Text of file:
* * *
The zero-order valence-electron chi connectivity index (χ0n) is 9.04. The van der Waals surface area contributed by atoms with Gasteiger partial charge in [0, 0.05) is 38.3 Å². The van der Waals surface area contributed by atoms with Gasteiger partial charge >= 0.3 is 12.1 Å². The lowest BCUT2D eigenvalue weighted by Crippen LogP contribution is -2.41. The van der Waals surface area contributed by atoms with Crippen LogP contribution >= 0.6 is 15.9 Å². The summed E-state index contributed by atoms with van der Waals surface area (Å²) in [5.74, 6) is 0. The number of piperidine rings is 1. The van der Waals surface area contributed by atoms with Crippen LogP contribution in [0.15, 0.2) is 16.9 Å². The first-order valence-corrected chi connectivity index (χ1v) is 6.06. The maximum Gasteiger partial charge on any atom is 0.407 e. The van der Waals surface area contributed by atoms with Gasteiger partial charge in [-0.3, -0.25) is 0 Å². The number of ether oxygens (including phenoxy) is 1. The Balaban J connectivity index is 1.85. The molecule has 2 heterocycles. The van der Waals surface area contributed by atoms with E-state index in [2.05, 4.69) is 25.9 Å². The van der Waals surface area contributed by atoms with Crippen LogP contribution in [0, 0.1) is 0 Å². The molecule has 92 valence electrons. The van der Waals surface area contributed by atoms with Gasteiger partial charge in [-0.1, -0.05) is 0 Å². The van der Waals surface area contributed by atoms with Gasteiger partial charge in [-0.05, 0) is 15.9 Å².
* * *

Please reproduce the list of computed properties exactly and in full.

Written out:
The zero-order valence-electron chi connectivity index (χ0n) is 9.04. The van der Waals surface area contributed by atoms with Gasteiger partial charge in [0, 0.05) is 38.3 Å². The van der Waals surface area contributed by atoms with Gasteiger partial charge >= 0.3 is 12.1 Å². The lowest BCUT2D eigenvalue weighted by Crippen LogP contribution is -2.41. The van der Waals surface area contributed by atoms with Crippen LogP contribution >= 0.6 is 15.9 Å². The summed E-state index contributed by atoms with van der Waals surface area (Å²) in [5.74, 6) is 0. The number of piperidine rings is 1. The van der Waals surface area contributed by atoms with Crippen LogP contribution in [0.15, 0.2) is 16.9 Å². The first-order valence-corrected chi connectivity index (χ1v) is 6.06. The maximum Gasteiger partial charge on any atom is 0.407 e. The van der Waals surface area contributed by atoms with Gasteiger partial charge in [-0.3, -0.25) is 0 Å². The number of ether oxygens (including phenoxy) is 1. The Balaban J connectivity index is 1.85. The molecule has 2 heterocycles. The van der Waals surface area contributed by atoms with E-state index in [2.05, 4.69) is 25.9 Å². The van der Waals surface area contributed by atoms with Crippen LogP contribution in [0, 0.1) is 0 Å². The molecule has 92 valence electrons. The van der Waals surface area contributed by atoms with Gasteiger partial charge in [-0.1, -0.05) is 0 Å². The van der Waals surface area contributed by atoms with Gasteiger partial charge in [-0.05, 0) is 15.9 Å².